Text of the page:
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Dogs learn new tricks to assist people with seizures, enabling epilepsy patients to become more independent
Living near the bayou in Louisiana, Taylor Huey liked to do all the things most adolescent boys enjoy: fishing, four-wheeling with his friends, going on overnight campouts. But that all came to a sudden halt three years ago, when Taylor, then 13, began having epileptic seizures. “He would have them about every two weeks at first, but then they started getting closer and closer together, to the point where he would have seizures almost every day,” says his mother, Cheryl.
Because Taylor also has a blood-clotting disorder, the risk of falls and injuries was even greater, and his once-rambunctious life quickly became limited. “I couldn't let him go outside by himself,” says his mother. “He'd have to sleep in our room. He just couldn't do the stuff that normal boys do, and he was really ready for some independence.”
That independence finally came last fall–in the form of Chelsea, a big-hearted golden retriever. Chelsea is a seizure-response dog, adopted from a shelter and trained to meet the unique needs of people with seizures by a nonprofit group called Canine Assistants.
On the organization's 18-acre farm in Alpharetta, Ga., dogs like Chelsea learn their paces from puppyhood. During an intense 18-month process, Canine Assistants' 30-person staff (including 8 full-time trainers) instructs seizure-response dogs in 89 commands, just like the other service dogs they work with.
“They learn things like retrieving items and opening doors, so they can get medications or tug the door open to go for help,” says Jennifer Arnold, Canine Assistants' founder and executive director. “Once a dog is matched with a client, then they go through further training working with that person to respond to seizures in the way that's most appropriate for them.”
Canine Assistants has placed some 50 dogs like Chelsea in the nine years since it first began training seizure-response dogs–and the demand keeps increasing. The Huey family waited nearly two years for Chelsea, and the waiting list is longer now. One reason is the organization's unique financial philosophy: it charges clients nothing for a trained seizure-response dog and guarantees free food and veterinary care throughout the dog's life. (Those costs, including approximately $16,000 to train each seizure dog, are underwritten by UCB Pharma.)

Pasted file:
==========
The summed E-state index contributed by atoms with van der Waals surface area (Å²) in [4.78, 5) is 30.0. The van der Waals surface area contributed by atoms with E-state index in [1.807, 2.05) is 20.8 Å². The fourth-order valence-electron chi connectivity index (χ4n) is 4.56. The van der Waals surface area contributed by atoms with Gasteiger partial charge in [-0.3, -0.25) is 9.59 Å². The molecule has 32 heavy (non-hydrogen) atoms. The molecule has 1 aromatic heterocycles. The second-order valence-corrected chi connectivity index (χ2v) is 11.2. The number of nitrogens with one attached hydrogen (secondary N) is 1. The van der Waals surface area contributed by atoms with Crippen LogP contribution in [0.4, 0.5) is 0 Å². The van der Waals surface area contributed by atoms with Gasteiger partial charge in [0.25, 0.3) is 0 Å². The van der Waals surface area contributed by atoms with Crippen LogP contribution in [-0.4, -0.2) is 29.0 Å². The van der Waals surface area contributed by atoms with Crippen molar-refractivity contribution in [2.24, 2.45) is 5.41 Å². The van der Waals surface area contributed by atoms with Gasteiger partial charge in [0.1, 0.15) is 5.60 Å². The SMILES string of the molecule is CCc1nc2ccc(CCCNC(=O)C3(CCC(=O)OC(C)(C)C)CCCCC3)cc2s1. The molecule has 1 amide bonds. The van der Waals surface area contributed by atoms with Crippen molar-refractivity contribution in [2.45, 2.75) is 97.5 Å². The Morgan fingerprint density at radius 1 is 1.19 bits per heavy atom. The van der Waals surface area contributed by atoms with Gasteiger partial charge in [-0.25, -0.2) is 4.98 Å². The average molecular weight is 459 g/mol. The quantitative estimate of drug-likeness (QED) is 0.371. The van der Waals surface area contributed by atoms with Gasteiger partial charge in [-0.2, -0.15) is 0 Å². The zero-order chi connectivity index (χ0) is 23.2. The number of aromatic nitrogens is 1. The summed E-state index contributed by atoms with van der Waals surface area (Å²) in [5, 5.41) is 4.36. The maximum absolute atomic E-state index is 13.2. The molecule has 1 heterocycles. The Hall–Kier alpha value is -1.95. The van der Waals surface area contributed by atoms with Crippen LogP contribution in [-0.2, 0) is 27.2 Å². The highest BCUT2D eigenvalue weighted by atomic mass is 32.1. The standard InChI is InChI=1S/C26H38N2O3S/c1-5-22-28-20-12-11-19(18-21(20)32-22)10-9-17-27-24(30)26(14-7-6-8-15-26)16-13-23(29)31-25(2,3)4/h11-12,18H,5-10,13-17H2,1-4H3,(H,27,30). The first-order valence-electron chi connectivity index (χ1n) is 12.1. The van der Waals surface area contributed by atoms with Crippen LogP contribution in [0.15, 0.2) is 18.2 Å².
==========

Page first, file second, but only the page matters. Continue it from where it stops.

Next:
“The number one reason people have to turn service dogs in to shelters is that they can't afford to feed them or provide vet care,” Arnold says. “You're talking about a population who already has a lot of costs in their lives, and often limited ability to earn income. I can't bear the thought of giving someone a fabulous dog, who has the ability to transform their life, and not giving them the tools for the dog's upkeep.”
When Taylor Huey finally reached the top of Canine Assistants' waiting list and journeyed to its weeklong camp for new clients, he knew almost immediately that Chelsea was the dog for him. “During the first couple of days, everyone works with all the dogs, and he just kind of knew when he got to Chelsea,” says Cheryl Huey. “That was almost the case with everyone: the dogs would pick them. She was really in tune with his commands, and she just gravitated to him. At the end of the second day, you had to write down three dogs that you liked best, and Taylor just wrote, ‘Chelsea, Chelsea, Chelsea.’”
That happens with most of Canine Assistants' clients, says Arnold. “There seems to be something very special about the dogs that choose people who have seizures. It's that intensity of connection that they make. They are amazing in their intuitiveness. One of the reasons why dogs react to seizures, and anecdotally are reported to alert to seizures before they happen, is because the alpha is so important to the safety of the pack.”
Arnold is always cautious to use the word “anecdotally” when she describes dogs that warn of seizures before they happen. That's because reports of such abilities remain scientifically unproven. But for the Huey family, there's no question about Chelsea's abilities to warn of an impending seizure.
“The first night at camp that we brought Chelsea back to spend the night with us, she woke up at four in the morning and jumped off Taylor's bed and onto mine, pawing at me to get up,” says Cheryl. “I thought she just had to go outside, so I got Taylor up and we took her out. It wasn't five minutes later that he had a seizure in the parking lot. Chelsea had crawled on top of him and was just laying there across his body. I told her to stay and I ran inside to get help. I knew then that this was the right choice.”